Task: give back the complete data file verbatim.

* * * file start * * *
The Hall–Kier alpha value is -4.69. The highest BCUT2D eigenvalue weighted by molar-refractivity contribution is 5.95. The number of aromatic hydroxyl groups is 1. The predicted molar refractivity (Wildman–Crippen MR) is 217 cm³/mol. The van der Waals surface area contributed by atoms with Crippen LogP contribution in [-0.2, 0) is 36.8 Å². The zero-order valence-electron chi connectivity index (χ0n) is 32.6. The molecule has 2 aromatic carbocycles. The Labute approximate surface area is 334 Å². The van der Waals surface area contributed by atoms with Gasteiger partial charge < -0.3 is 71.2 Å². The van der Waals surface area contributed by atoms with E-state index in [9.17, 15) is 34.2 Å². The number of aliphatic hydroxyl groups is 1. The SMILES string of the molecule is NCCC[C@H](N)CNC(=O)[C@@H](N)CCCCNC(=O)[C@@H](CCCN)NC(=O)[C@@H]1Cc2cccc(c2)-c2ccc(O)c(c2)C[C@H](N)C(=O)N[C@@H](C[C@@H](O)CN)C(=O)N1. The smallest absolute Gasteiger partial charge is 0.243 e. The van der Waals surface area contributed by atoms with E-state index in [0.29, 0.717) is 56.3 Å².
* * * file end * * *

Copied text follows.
The Hall–Kier alpha value is -4.69. The highest BCUT2D eigenvalue weighted by molar-refractivity contribution is 5.95. The number of aromatic hydroxyl groups is 1. The predicted molar refractivity (Wildman–Crippen MR) is 217 cm³/mol. The van der Waals surface area contributed by atoms with Crippen LogP contribution in [-0.2, 0) is 36.8 Å². The zero-order valence-electron chi connectivity index (χ0n) is 32.6. The molecule has 2 aromatic carbocycles. The Labute approximate surface area is 334 Å². The van der Waals surface area contributed by atoms with Gasteiger partial charge < -0.3 is 71.2 Å². The van der Waals surface area contributed by atoms with E-state index in [9.17, 15) is 34.2 Å². The number of aliphatic hydroxyl groups is 1. The SMILES string of the molecule is NCCC[C@H](N)CNC(=O)[C@@H](N)CCCCNC(=O)[C@@H](CCCN)NC(=O)[C@@H]1Cc2cccc(c2)-c2ccc(O)c(c2)C[C@H](N)C(=O)N[C@@H](C[C@@H](O)CN)C(=O)N1. The smallest absolute Gasteiger partial charge is 0.243 e. The van der Waals surface area contributed by atoms with E-state index in [0.29, 0.717) is 56.3 Å².